“Build a better mousetrap and the world will beat a path to your door,” runs an expression attributed to nineteenth century American writer Ralph Waldo Emerson.
The days of having a better mousetrap have, for the most part, gone and most of the sales teams we work with have to go out into the world and find their own opportunities. It all starts with prospecting and yet we consistently find that teams rarely have enough new opportunities in the top of the hopper. The consequences of having too shallow a prospect pool include having too much riding on a limited number of prospects leading to a reluctance to qualify properly, a poor negotiating position and inflated forecasts.
Generating our own sales opportunities is hard and since scientific research shows us that persistence predicts high performance in sales, sustaining persistence in the face of adversity requires resilience, the ability to bounce back.
When thinking of the types of adversity from which we need to bounce back, most people instinctively think of rejection. Paradoxically, rejection need not feel so bad. Sales people often tell us that a polite “Thanks-but-no-thanks” message is quite liberating: for one thing, it at least acknowledges the approach; additionally, it gives us clarity: we know where we stand and we can cross this opportunity off our prospect list.
When we delve into the reactions of sales people in the midst of the process, what appears to us to be harder to deal with is not simply outright rejection but – as is more frequently the case – to get nothing back, to be ignored.
Some recently published research in the journal Organization Science throws some light on this. A team at the University of Columbia’s Sauder School of Business found that workers that experienced being ignored or ostracised were more likely to leave their jobs and experience health issues than those that experienced direct harassment. In other words, being ignored is even worse than being bullied! Surprising as this may seem, it is helpful to look at this from an evolutionary perspective: in our ancestral environment, early humans lived in small communities much as the remaining hunter-gatherers do today; to be ostracised by one’s group for something shameful was the worst possible fate as it could lead to being expelled which itself was a likely death sentence.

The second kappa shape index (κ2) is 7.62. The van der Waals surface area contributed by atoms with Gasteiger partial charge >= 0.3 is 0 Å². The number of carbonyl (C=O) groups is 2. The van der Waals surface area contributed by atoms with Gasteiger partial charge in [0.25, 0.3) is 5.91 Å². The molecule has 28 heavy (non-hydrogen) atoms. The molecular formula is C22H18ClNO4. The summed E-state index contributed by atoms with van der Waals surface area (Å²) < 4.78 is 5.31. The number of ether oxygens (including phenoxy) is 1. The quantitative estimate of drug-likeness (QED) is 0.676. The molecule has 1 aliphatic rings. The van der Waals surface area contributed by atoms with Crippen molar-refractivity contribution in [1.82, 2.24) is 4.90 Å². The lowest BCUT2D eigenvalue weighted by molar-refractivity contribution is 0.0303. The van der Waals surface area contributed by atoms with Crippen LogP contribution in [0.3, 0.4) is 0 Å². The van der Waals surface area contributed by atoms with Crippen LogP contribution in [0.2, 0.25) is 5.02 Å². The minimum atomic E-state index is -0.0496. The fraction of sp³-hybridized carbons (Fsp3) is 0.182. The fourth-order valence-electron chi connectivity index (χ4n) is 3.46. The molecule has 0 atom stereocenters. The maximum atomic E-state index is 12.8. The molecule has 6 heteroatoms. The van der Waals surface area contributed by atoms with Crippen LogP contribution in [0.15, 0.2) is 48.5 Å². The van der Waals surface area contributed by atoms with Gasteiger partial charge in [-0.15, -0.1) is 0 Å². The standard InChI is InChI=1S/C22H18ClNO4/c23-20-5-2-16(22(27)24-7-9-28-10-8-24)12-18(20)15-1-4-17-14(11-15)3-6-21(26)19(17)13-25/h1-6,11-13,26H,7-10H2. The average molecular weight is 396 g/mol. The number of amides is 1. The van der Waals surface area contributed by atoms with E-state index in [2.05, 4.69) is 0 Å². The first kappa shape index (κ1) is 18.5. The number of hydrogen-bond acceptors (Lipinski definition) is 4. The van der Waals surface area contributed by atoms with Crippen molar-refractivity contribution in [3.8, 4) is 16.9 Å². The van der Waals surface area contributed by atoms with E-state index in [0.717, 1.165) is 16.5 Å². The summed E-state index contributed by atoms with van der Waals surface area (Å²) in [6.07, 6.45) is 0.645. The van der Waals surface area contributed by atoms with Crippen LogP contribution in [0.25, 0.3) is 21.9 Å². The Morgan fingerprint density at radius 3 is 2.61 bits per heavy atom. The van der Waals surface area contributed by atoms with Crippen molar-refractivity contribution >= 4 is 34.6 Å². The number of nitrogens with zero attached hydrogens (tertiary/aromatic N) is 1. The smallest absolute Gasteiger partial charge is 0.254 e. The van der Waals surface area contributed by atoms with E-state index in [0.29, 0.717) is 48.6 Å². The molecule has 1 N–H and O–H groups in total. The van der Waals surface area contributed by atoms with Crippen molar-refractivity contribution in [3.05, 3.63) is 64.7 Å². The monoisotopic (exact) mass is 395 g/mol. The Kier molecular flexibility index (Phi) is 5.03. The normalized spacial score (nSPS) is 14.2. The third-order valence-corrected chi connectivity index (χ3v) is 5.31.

In other words, we are wired to treat being ignored as a disproportionately negative experience. Added to this, we are also likely to explain being ignored in a negative, pessimistic way that is not warranted by the evidence before us. We think that the prospect with whom we’ve made contact a) does not think us worth responding to and b) never wants to hear from us again. This is what psychologists call the “Spotlight Effect”: We attribute all sorts of thoughts and judgements when the likelihood is that the prospect is – like everybody else – frenetically busy and has simply forgotten about us.
This is particularly the case when it comes to following-up on the back of some initial expression of interest. After chasing a couple of times, sales people all too frequently desist. Fearing that the prospect does not want to hear from them again, they simply give up. And yet most sales people can come up with examples of prospects they chased repeatedly only to receive a warm reply thanking them for persisting
As David Foster Wallace wrote: “You will become less concerned with what people think of you when you realise how seldom they do.”